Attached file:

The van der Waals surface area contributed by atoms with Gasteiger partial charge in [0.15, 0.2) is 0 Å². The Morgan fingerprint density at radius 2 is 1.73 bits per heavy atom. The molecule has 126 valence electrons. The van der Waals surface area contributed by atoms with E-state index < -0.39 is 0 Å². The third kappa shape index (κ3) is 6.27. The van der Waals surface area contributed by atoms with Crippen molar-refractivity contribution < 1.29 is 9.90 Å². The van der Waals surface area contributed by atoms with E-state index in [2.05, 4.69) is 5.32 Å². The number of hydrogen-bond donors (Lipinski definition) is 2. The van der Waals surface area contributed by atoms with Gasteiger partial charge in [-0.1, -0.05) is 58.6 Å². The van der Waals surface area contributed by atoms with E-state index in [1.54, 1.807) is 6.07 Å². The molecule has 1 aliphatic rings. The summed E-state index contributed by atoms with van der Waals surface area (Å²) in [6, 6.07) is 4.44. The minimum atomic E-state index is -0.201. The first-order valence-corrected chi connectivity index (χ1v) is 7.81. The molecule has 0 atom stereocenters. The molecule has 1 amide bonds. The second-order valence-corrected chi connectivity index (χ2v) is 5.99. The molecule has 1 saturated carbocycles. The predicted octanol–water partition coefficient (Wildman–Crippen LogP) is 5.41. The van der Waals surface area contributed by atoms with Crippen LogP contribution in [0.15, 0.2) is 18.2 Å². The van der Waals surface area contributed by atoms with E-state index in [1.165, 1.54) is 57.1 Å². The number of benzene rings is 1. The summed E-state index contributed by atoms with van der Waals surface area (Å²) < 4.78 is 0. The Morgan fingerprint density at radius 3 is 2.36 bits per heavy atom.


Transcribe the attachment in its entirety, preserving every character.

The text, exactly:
The van der Waals surface area contributed by atoms with Gasteiger partial charge in [0.15, 0.2) is 0 Å². The Morgan fingerprint density at radius 2 is 1.73 bits per heavy atom. The molecule has 126 valence electrons. The van der Waals surface area contributed by atoms with E-state index < -0.39 is 0 Å². The third kappa shape index (κ3) is 6.27. The van der Waals surface area contributed by atoms with Crippen molar-refractivity contribution < 1.29 is 9.90 Å². The van der Waals surface area contributed by atoms with E-state index in [2.05, 4.69) is 5.32 Å². The number of hydrogen-bond donors (Lipinski definition) is 2. The van der Waals surface area contributed by atoms with Gasteiger partial charge in [-0.1, -0.05) is 58.6 Å². The van der Waals surface area contributed by atoms with E-state index in [1.54, 1.807) is 6.07 Å². The molecule has 1 aliphatic rings. The summed E-state index contributed by atoms with van der Waals surface area (Å²) in [6, 6.07) is 4.44. The minimum atomic E-state index is -0.201. The first-order valence-corrected chi connectivity index (χ1v) is 7.81. The molecule has 0 atom stereocenters. The molecule has 1 amide bonds. The second-order valence-corrected chi connectivity index (χ2v) is 5.99. The molecule has 1 saturated carbocycles. The predicted octanol–water partition coefficient (Wildman–Crippen LogP) is 5.41. The van der Waals surface area contributed by atoms with Crippen LogP contribution in [0.15, 0.2) is 18.2 Å². The van der Waals surface area contributed by atoms with E-state index in [1.165, 1.54) is 57.1 Å². The number of benzene rings is 1. The summed E-state index contributed by atoms with van der Waals surface area (Å²) < 4.78 is 0. The Morgan fingerprint density at radius 3 is 2.36 bits per heavy atom.